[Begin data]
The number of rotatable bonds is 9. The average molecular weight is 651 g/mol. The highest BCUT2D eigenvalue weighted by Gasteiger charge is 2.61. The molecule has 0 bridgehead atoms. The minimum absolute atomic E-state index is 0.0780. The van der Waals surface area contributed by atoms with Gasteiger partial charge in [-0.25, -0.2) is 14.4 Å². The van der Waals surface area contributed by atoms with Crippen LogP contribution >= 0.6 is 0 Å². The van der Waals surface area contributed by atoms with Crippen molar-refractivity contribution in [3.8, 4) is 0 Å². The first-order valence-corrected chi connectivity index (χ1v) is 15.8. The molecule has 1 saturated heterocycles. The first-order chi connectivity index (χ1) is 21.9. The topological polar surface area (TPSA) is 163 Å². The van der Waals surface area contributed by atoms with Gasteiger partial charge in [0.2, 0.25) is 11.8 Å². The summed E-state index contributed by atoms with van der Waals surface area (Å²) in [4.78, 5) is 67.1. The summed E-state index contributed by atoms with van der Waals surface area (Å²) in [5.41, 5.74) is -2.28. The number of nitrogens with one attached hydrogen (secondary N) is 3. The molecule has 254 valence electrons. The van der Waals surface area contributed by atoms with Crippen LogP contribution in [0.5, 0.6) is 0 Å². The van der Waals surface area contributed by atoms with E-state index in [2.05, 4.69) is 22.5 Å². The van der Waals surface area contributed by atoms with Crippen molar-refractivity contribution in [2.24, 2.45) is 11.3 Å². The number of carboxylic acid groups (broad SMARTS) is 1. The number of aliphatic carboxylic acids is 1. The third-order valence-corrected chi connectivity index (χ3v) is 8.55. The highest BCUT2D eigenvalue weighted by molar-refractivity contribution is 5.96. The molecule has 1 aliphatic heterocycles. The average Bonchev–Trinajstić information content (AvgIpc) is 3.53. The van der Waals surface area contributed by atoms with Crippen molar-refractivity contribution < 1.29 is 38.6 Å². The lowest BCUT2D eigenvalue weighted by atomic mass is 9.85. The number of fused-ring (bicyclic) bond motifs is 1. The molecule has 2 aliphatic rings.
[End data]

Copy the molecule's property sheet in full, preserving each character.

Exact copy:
The number of rotatable bonds is 9. The average molecular weight is 651 g/mol. The highest BCUT2D eigenvalue weighted by Gasteiger charge is 2.61. The molecule has 0 bridgehead atoms. The minimum absolute atomic E-state index is 0.0780. The van der Waals surface area contributed by atoms with Gasteiger partial charge in [-0.25, -0.2) is 14.4 Å². The van der Waals surface area contributed by atoms with Crippen LogP contribution >= 0.6 is 0 Å². The van der Waals surface area contributed by atoms with Crippen molar-refractivity contribution in [3.8, 4) is 0 Å². The first-order valence-corrected chi connectivity index (χ1v) is 15.8. The molecule has 1 saturated heterocycles. The first-order chi connectivity index (χ1) is 21.9. The topological polar surface area (TPSA) is 163 Å². The van der Waals surface area contributed by atoms with Gasteiger partial charge in [0.2, 0.25) is 11.8 Å². The summed E-state index contributed by atoms with van der Waals surface area (Å²) in [4.78, 5) is 67.1. The summed E-state index contributed by atoms with van der Waals surface area (Å²) in [5.41, 5.74) is -2.28. The number of nitrogens with one attached hydrogen (secondary N) is 3. The molecule has 254 valence electrons. The van der Waals surface area contributed by atoms with Crippen LogP contribution in [0.5, 0.6) is 0 Å². The van der Waals surface area contributed by atoms with E-state index in [2.05, 4.69) is 22.5 Å². The van der Waals surface area contributed by atoms with Crippen molar-refractivity contribution in [2.24, 2.45) is 11.3 Å². The number of carboxylic acid groups (broad SMARTS) is 1. The number of aliphatic carboxylic acids is 1. The third-order valence-corrected chi connectivity index (χ3v) is 8.55. The highest BCUT2D eigenvalue weighted by molar-refractivity contribution is 5.96. The molecule has 1 aliphatic heterocycles. The average Bonchev–Trinajstić information content (AvgIpc) is 3.53. The van der Waals surface area contributed by atoms with Crippen molar-refractivity contribution < 1.29 is 38.6 Å². The lowest BCUT2D eigenvalue weighted by atomic mass is 9.85. The number of fused-ring (bicyclic) bond motifs is 1. The molecule has 2 aliphatic rings.